Jumping Through Hoops for the CPSE

Tom and I had a meeting with the Committee for Preschool Education (CPSE) at our school district. Last time we did this, the social worker from TJ’s preschool came with us as his preschool advocate. This time, his teacher and the head of the preschool came with us.

Our goal was to gain approval for TJ  to attend classes at the preschool five days a week. He would attend class as usual on Mondays, Wednesdays, and Fridays in the same integrated classroom. The other two days would take place in the special education building. His occupational therapy (OT) and physical therapy (PT) would be provided by the preschool on Tuesdays and Thursdays instead of having him attend it elsewhere at the outside provider we’ve been using. He would ride the school bus  instead of having us drop him off and pick him up. He requires a lot more support in the classroom than other students in his class, including his other “identified” classmates.

The CPSE “forgot” to invite his OT and PT providers to the meeting. Because his preschool isn’t currently considered special education, none of his service providers were present. The committee requires him to have two more evaluations conducted before they will approve additional services. It’s December. We’re already  running out of time to get him up to speed so he can start kindergarten next September. I can’t help but think that they went out of their way to make sure this couldn’t be approved now… in order to save the district money. Nevermind that this is my son we’re talking about.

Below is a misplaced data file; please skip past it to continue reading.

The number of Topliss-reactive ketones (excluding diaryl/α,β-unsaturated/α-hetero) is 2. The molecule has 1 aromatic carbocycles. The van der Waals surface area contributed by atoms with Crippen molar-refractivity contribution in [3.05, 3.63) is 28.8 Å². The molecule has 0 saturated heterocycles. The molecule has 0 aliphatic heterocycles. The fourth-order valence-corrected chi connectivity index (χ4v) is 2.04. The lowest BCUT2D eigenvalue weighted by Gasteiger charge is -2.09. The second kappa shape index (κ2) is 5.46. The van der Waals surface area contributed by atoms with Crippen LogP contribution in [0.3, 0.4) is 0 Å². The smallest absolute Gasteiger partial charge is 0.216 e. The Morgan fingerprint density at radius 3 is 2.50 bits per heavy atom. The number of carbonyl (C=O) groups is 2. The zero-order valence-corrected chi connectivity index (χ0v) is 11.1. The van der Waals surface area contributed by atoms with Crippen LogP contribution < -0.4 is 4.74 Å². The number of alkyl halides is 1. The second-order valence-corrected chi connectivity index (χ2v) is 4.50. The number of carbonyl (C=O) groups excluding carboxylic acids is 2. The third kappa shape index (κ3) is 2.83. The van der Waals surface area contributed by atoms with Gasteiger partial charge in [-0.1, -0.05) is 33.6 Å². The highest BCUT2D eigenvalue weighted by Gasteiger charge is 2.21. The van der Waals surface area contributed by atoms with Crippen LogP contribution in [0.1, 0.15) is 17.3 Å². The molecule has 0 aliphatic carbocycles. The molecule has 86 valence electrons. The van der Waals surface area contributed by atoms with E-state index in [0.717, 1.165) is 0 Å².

The good news is that the committee is allowing the preschool to perform both evaluations. We’d been told originally that we should use an  outside agency to get his Functional Behavior Analysis (FBA) done, and the earlier appointment we could get was February 8. But I talked to the preschool director after that, and she was able to convince the CPSE director to let them handle it to get it done sooner. They can take care of the FBA now, and his speech/language evaluation to look at his pragmatic language will be done by the week after Christmas break if it can’t be squeezed in before that.

Hopefully this means that we can meet with the committee again in January and get this taken care of ASAP.

I hate jumping through all of these bureaucratic hoops. But I am so grateful that his preschool is full of wonderful people who are going out of their way to help advocate for TJ and what he needs.

Christina Gleason (975 Posts)

That’s me: Christina Gleason. I’m a professional copywriter, editor, and blogger. My company is called Phenomenal Content. (Hire me!) I'm a multiply disabled autistic woman doing my best in this world built for abled people. I’m a geek for grammar, fantasy, and select types of gaming, including Twitch Sings and Plants vs Zombies 2. I hate vegetables. I have an intense phone phobia, so I’ll happily conduct business over email or IM instead.


  1. Ugh, I do not miss CPSE meetings. We were lucky and the head of our CPSE was amazing. She had everyone there. She would talk to me on the phone before meetings and we set a plan in action before it was official. Of course, I think she was really amazing because she had children that had been through this and knew how it was on the other side of the table. If you need to pull a card that will make them jump – utter the words they hate “Fair Hearing!” Works magic I tell you. Those words make educators shudder (heard them from parents at meeting I have been the teacher at). Good luck!

  2. Oh, it is so frustrating when all that bureaucracy gets in the way and prevents you from moving on to what is best for your child. I wish you good luck. TJ is very fortunate to have such a great advocate in his mom!


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